A few years ago, right whales began washing up on the shores of Argentina’s Patagonian coast. So far, researchers have counted a total of 308 dead whales since 2005.
These right whales in the waters around Peninsula Valdés are amidst the largest die-off of great whales ever recorded. Whatever is killing them remains unknown.
About 88 percent of the whale deaths were calves that were less than three months old. Curiously, many of the corpses had unusually thin layers of blubber. The deceased calves found comprise almost a third of all right whale calve sightings in the last 5 years…
“Península Valdés is one of the most important calving and nursing grounds for the species found throughout the Southern Hemisphere,” said Dr. Howard Rosenbaum, director of the Wildlife Conservation Society’s Ocean Giants Program and a member of the IWC’s Scientific Committee. “By working with the government of Argentina, the Province of Chubut, the IWC, and our diverse team of experts and specialists, we can increase our chances of solving this mystery, the critical next step to ensuring a future for this population of southern right whales…”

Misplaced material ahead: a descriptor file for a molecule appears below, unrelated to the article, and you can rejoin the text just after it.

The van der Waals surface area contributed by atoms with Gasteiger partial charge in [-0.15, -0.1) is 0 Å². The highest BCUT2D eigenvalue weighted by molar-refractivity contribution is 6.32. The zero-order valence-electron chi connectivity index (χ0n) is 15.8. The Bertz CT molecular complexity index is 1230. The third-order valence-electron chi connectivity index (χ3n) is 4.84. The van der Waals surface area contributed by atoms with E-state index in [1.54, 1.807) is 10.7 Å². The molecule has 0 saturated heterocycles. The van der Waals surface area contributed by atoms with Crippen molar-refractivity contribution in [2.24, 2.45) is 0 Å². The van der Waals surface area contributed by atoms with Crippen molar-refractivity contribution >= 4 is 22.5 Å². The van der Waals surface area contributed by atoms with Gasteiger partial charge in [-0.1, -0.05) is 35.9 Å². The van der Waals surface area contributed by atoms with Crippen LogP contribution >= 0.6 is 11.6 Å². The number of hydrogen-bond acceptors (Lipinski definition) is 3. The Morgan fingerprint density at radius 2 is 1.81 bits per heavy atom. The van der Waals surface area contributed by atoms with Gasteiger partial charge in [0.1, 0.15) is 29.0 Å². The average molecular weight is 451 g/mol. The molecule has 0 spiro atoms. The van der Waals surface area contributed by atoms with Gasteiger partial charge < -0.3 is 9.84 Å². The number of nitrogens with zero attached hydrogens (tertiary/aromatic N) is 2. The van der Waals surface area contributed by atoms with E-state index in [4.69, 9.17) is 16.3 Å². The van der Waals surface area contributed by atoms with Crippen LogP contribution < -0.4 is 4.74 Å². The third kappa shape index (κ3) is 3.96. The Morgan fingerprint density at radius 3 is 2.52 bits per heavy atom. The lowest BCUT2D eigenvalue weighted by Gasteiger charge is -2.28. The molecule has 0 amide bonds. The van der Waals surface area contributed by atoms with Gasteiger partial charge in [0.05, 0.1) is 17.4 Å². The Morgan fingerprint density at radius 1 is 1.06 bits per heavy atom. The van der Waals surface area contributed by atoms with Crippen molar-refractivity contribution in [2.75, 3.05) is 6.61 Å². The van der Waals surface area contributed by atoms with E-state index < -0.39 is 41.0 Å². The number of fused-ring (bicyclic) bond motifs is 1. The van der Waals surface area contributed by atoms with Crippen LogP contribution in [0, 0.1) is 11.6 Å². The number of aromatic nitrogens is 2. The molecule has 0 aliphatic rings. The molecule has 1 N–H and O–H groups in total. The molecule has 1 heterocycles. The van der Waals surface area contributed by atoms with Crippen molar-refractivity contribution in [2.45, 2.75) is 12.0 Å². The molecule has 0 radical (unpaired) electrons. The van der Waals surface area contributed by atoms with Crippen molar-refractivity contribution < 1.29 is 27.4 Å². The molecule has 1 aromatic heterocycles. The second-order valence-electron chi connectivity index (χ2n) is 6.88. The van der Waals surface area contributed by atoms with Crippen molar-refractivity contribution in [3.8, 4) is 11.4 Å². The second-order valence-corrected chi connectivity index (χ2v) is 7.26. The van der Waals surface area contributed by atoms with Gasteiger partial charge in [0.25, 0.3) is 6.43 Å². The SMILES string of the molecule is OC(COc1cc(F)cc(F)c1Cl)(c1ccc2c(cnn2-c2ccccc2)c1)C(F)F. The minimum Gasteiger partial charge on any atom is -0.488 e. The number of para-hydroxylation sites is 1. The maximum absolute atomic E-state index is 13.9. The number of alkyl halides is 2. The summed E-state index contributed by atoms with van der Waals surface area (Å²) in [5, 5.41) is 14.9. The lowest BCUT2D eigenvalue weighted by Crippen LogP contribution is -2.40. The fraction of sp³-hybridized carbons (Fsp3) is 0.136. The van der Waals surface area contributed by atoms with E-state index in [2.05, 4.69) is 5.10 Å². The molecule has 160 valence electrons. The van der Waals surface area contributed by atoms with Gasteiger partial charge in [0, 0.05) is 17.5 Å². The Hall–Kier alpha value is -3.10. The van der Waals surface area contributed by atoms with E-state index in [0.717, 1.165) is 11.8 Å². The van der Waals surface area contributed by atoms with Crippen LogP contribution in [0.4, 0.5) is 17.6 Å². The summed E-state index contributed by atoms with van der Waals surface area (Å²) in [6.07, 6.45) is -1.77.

The southern right whale is one of the world’s great conservation success stories. Unlike the North Atlantic and North Pacific right whales (both of which number in the low hundreds), southern rights have managed to rebound from centuries of commercial whaling, with populations growing at approximately 7 percent annually since 1970. Growing up to 55 feet in length and weighing up to 60 tons, the southern right whale is now the most abundant species of right whale in the world.
Ensuring their long-term survival may take quicker feet than the average study group, conference or, especially, government committee. No one has determined the cause of the die-off, yet.